Holy cow, I wrote a book!
Even if you figure out which DLL the return address belongs to
that doesn't mean that that is actually the DLL that called you.
A common trick is to search through a "trusted" DLL for some code
bytes that coincidentally match ones you (the attacker) want to execute.
This can be something as simple as a "retd" instruction, which
are quite abundant. The attacker then builds a stack frame that
looks like this, for, say, a function that takes two parameters.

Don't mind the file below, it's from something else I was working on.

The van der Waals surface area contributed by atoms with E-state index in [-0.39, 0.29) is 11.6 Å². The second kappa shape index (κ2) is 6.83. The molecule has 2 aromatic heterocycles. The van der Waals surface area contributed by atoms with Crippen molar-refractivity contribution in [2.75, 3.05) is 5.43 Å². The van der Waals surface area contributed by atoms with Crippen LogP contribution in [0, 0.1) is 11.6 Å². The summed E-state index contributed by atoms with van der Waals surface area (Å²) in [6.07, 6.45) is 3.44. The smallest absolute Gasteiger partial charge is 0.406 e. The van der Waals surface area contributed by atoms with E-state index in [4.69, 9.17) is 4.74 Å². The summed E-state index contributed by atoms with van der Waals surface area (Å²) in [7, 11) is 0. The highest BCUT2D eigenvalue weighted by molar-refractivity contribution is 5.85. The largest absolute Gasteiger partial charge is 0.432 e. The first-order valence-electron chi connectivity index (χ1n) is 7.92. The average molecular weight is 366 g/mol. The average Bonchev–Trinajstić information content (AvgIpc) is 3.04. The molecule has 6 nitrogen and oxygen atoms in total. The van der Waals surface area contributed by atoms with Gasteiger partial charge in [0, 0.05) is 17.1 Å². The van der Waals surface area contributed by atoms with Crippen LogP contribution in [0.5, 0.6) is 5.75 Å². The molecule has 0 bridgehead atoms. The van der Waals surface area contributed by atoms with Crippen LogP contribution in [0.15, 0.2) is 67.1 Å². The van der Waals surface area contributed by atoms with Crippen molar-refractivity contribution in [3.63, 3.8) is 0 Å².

hacked parameter 1
hacked parameter 2
After building this stack frame, the attacker then jumps to
the start of the function being attacked.
The function being attacked looks
at the return address and sees trusted_retd,
which resides in a trusted DLL. It then foolishly trusts the
caller and allows some unsafe operation to occur, using
hacked parameters 1 and 2. The function being attacked then
does a "retd 8" to return and clean the parameters.
This transfers control to the trusted_retd,
which performs a simple retd, which now gives
control to the hacker_code_addr, and the hacker
can use the result to continue his nefarious work.
This is why you should be concerned if somebody says,
"This code verifies that its caller is trusted..."
How do they know who the caller really is?